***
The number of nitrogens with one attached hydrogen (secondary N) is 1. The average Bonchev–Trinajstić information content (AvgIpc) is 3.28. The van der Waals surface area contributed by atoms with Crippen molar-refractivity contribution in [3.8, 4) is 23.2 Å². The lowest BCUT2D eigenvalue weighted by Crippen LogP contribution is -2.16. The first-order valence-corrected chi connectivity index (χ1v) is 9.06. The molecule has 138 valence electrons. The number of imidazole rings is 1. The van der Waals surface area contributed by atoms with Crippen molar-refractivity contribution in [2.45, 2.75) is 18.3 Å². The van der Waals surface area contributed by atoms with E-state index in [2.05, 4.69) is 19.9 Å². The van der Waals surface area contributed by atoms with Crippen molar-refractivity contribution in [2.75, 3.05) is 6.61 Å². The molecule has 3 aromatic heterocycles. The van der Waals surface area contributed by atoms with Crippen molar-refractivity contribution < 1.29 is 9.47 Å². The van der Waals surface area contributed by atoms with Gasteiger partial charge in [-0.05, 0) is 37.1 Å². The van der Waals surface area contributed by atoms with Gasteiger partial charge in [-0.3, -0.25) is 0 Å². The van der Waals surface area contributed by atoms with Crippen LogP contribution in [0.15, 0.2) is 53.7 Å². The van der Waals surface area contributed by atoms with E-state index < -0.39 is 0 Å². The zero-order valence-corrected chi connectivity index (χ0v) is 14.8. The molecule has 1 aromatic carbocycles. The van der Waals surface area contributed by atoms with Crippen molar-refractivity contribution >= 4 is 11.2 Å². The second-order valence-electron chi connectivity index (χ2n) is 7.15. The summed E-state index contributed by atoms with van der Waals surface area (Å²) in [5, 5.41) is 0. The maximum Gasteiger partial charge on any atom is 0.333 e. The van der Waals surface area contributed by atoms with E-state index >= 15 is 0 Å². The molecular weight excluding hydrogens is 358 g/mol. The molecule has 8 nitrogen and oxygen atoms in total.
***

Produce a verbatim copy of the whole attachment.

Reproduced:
The number of nitrogens with one attached hydrogen (secondary N) is 1. The average Bonchev–Trinajstić information content (AvgIpc) is 3.28. The van der Waals surface area contributed by atoms with Crippen molar-refractivity contribution in [3.8, 4) is 23.2 Å². The lowest BCUT2D eigenvalue weighted by Crippen LogP contribution is -2.16. The first-order valence-corrected chi connectivity index (χ1v) is 9.06. The molecule has 138 valence electrons. The number of imidazole rings is 1. The van der Waals surface area contributed by atoms with Crippen molar-refractivity contribution in [2.45, 2.75) is 18.3 Å². The van der Waals surface area contributed by atoms with E-state index in [2.05, 4.69) is 19.9 Å². The van der Waals surface area contributed by atoms with Crippen molar-refractivity contribution in [2.75, 3.05) is 6.61 Å². The molecule has 3 aromatic heterocycles. The van der Waals surface area contributed by atoms with Crippen molar-refractivity contribution < 1.29 is 9.47 Å². The van der Waals surface area contributed by atoms with Gasteiger partial charge in [-0.05, 0) is 37.1 Å². The van der Waals surface area contributed by atoms with Gasteiger partial charge in [-0.3, -0.25) is 0 Å². The van der Waals surface area contributed by atoms with Crippen LogP contribution in [0.15, 0.2) is 53.7 Å². The van der Waals surface area contributed by atoms with E-state index < -0.39 is 0 Å². The zero-order valence-corrected chi connectivity index (χ0v) is 14.8. The molecule has 1 aromatic carbocycles. The van der Waals surface area contributed by atoms with Crippen molar-refractivity contribution >= 4 is 11.2 Å². The second-order valence-electron chi connectivity index (χ2n) is 7.15. The summed E-state index contributed by atoms with van der Waals surface area (Å²) in [5, 5.41) is 0. The maximum Gasteiger partial charge on any atom is 0.333 e. The van der Waals surface area contributed by atoms with E-state index >= 15 is 0 Å². The molecular weight excluding hydrogens is 358 g/mol. The molecule has 8 nitrogen and oxygen atoms in total.